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Board of Directors

The Board of Directors is comprised of a minimum of three (3) to a maximum of eleven (11) Directors.  The role of the Board is to provide leadership and oversight of the activities of the Association. In both areas, it will strive to represent the interests of members and the broader community.  The work of the Board requires a balance of asking big questions, exploring possibilities, engaging in real dialogue, solving problems, and offering direction.

  • In providing leadership, the Board will ensure broad organizational accountability, transparency, and active and meaningful external communications.

  • In providing leadership the Board will work with the Senior Staff Officer in engaging external stakeholders in looking towards the future, reviewing the organization’s mission and objectives, identifying the outcomes the organization is seeking and the strategies it will use to achieve them.

  • In providing oversight, the Board will rely on assessing organizational performance in relation to goals and adherence to budget. The Board will ensure, through the creation of policies, that the Association adheres to sound financial management, personnel and service practices. The Board will rely on the systematic review of organizational activities through the implementation of policies, rather than by examining or advising on day-to-day decisions.

 

The Board will take responsibility for its own management, continuity, and renewal. It will ensure effective Board meeting practices, appropriate Director conduct, ongoing Board education, and continual attention to the recruitment of new members.


Board Policies

Good non-profit governance is all about focusing on the processes for making and implementing decisions that will continue to advance an organization’s principles and mission, thereby providing strategic leadership to the non-profit organization.  Policies are the statements that provide the framework for decision-making and desired action. They provide guidance for how to respond to situations in a manner that supports the organization’s values.

Governance Model

Board Decision-Making Model

Conflict of Interest Policy

Board of Directors Code of Ethics

Board of Directors Code of Conduct

Board of Directors Job Description

 

 

Are you interested in serving on the AOHNA Board of Directors?

Considering submitting your name for nomination today!

The History of OHNs in Alberta

Early industrial nurses were a resourceful breed of women. Lacking budget, authority, and support staff, they surmounted health and safety problems without the specialized training today's occupational health nurses (OHNs) enjoy.  The appalling injuries and debilitating diseases that challenged them daily, reinforced their need for additional education, but specialized training in occupational health eluded them for 50 years. ln fact, the barriers they overcame while winning their fight for professional training were almost as daunting as the health and safety problems they encountered on the job.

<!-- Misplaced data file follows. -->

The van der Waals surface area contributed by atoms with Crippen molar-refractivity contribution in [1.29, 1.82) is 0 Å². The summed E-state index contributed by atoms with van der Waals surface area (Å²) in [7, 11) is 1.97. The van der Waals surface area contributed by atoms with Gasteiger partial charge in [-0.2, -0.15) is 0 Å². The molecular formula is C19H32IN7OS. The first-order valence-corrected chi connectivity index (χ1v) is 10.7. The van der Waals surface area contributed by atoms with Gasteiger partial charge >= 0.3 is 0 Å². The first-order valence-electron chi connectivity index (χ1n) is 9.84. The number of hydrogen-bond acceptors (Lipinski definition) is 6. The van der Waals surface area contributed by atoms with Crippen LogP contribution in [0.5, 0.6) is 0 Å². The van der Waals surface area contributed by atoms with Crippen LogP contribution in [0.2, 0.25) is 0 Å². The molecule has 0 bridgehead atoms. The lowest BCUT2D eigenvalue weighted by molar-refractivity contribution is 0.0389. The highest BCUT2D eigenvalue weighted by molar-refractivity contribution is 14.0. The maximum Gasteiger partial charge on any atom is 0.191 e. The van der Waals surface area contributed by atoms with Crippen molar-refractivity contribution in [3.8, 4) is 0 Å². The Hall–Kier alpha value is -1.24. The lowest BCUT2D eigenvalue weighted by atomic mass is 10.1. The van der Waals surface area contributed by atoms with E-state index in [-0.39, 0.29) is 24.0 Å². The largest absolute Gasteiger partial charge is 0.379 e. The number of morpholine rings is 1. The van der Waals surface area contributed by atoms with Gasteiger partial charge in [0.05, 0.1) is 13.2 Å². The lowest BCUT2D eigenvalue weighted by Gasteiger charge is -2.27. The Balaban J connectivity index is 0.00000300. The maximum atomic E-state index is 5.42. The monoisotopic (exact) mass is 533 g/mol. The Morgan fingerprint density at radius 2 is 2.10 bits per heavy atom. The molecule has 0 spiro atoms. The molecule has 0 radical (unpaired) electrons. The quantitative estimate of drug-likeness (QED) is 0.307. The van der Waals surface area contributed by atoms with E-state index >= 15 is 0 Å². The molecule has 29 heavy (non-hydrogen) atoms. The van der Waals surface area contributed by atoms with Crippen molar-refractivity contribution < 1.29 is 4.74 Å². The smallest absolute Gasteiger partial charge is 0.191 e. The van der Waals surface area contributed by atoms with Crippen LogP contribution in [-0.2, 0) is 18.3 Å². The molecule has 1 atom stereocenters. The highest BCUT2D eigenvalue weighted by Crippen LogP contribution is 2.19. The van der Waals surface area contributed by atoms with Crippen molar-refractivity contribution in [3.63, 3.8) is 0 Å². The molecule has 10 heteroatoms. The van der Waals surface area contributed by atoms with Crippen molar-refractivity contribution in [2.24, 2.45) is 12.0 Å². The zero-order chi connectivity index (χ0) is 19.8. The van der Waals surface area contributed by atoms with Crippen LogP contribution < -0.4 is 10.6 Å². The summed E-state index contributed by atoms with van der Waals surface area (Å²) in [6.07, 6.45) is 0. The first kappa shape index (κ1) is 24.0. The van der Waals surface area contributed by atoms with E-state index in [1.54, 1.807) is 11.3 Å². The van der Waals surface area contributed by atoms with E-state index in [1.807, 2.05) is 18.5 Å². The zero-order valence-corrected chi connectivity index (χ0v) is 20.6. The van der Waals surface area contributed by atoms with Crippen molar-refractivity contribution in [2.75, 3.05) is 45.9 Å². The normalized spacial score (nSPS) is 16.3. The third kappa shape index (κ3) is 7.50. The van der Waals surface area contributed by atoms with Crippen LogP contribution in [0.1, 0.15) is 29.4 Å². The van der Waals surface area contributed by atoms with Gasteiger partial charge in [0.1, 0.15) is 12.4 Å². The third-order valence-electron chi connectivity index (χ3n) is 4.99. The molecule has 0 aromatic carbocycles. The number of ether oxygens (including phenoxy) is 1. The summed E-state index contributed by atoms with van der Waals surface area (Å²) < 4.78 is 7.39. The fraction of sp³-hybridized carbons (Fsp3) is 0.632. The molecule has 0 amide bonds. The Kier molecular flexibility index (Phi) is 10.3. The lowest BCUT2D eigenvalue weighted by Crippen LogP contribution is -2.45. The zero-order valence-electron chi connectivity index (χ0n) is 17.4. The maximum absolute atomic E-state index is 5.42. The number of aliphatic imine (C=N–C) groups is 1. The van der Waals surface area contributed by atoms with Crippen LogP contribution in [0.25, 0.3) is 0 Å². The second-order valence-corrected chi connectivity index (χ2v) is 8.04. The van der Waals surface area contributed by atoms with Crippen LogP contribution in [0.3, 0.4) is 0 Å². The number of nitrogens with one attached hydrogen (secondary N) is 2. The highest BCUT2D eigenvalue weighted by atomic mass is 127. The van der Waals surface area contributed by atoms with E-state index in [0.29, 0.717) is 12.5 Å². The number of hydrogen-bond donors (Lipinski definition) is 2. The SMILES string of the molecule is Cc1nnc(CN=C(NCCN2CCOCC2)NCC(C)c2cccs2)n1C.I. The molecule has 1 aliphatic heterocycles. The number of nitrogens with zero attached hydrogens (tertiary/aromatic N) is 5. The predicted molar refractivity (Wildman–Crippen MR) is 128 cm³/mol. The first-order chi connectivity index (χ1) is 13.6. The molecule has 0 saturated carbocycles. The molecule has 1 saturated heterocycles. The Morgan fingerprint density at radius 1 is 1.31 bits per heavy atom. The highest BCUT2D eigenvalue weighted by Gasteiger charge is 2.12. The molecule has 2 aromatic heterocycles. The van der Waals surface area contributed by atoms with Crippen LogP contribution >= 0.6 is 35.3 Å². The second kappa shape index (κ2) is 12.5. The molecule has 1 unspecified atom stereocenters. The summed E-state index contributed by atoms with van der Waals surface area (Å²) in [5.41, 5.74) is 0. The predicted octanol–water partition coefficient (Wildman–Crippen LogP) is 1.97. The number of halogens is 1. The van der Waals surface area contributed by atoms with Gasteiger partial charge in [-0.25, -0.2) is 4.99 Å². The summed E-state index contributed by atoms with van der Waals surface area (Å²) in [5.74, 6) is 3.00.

But these single-minded women did overcome! So intense was their need for continuing education that it prompted them to organize industrial nurse support groups, push for certification, and create the Alberta Occupational Health Nurses' Association (AOHNA).  Well before the date of "May 6, 1977" was officially recorded in the history books as the beginning of the Alberta Occupational Health Nurses Association (as a special interest group of the AARN), the roots of the field of occupational health nursing had taken hold in the Province of Alberta.

Historical data about occupational health nursing can be found in the pages of the AOHNA booklet entitled AOHNA: 50 Years ln The Making (published in 1987), in the book A History of The Alberta Occupational Health Society (by Reg Ferguson, 1994) and some references to occupational health nursing history are incorporated into Heritage of Service, a book written in 1966 by Tony Gashman.

Four individuals - Dr. Rodney May, Elizabeth Butler, Joyce Cusack and Sophie Mandryk - are considered 'pioneers' of not only the field of occupational health nursing but part of the roots of OHN education and certification. They were all actively involved in some capacity or another
with groups such as The Alberta Industrial Nurses' Association, The Alberta Occupational Health Society and the Alberta Occupational Health Nurses Association.

Historical Documents

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